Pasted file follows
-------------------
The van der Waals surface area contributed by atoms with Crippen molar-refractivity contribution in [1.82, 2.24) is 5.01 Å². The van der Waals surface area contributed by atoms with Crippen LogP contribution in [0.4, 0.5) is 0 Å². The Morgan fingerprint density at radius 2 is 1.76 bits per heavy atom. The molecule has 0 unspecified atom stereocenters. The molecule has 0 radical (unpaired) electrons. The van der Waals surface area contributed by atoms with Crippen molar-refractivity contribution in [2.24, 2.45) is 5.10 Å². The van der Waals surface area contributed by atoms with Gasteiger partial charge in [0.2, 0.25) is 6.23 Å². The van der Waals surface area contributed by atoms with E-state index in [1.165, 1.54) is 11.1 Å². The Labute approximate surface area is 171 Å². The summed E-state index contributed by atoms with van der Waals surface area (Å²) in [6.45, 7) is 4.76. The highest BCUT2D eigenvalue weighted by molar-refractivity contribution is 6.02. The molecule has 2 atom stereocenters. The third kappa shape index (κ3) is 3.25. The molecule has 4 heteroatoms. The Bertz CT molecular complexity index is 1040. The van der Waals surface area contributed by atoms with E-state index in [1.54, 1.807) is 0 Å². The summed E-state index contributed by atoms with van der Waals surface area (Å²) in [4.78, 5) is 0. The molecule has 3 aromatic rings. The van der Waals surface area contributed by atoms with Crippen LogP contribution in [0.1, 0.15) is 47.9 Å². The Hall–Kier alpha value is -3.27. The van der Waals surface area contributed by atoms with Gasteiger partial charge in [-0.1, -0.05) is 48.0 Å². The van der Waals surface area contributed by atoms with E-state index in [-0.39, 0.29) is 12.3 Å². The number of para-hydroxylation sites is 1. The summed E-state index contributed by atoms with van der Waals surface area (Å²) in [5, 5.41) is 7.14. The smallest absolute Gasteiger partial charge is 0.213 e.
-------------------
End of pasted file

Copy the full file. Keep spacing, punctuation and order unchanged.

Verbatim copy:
The van der Waals surface area contributed by atoms with Crippen molar-refractivity contribution in [1.82, 2.24) is 5.01 Å². The van der Waals surface area contributed by atoms with Crippen LogP contribution in [0.4, 0.5) is 0 Å². The Morgan fingerprint density at radius 2 is 1.76 bits per heavy atom. The molecule has 0 unspecified atom stereocenters. The molecule has 0 radical (unpaired) electrons. The van der Waals surface area contributed by atoms with Crippen molar-refractivity contribution in [2.24, 2.45) is 5.10 Å². The van der Waals surface area contributed by atoms with Gasteiger partial charge in [0.2, 0.25) is 6.23 Å². The van der Waals surface area contributed by atoms with E-state index in [1.165, 1.54) is 11.1 Å². The Labute approximate surface area is 171 Å². The summed E-state index contributed by atoms with van der Waals surface area (Å²) in [6.45, 7) is 4.76. The highest BCUT2D eigenvalue weighted by molar-refractivity contribution is 6.02. The molecule has 2 atom stereocenters. The third kappa shape index (κ3) is 3.25. The molecule has 4 heteroatoms. The Bertz CT molecular complexity index is 1040. The van der Waals surface area contributed by atoms with E-state index in [1.54, 1.807) is 0 Å². The summed E-state index contributed by atoms with van der Waals surface area (Å²) in [4.78, 5) is 0. The molecule has 3 aromatic rings. The van der Waals surface area contributed by atoms with Crippen LogP contribution in [0.1, 0.15) is 47.9 Å². The Hall–Kier alpha value is -3.27. The van der Waals surface area contributed by atoms with Gasteiger partial charge in [-0.1, -0.05) is 48.0 Å². The van der Waals surface area contributed by atoms with E-state index in [-0.39, 0.29) is 12.3 Å². The number of para-hydroxylation sites is 1. The summed E-state index contributed by atoms with van der Waals surface area (Å²) in [5, 5.41) is 7.14. The smallest absolute Gasteiger partial charge is 0.213 e.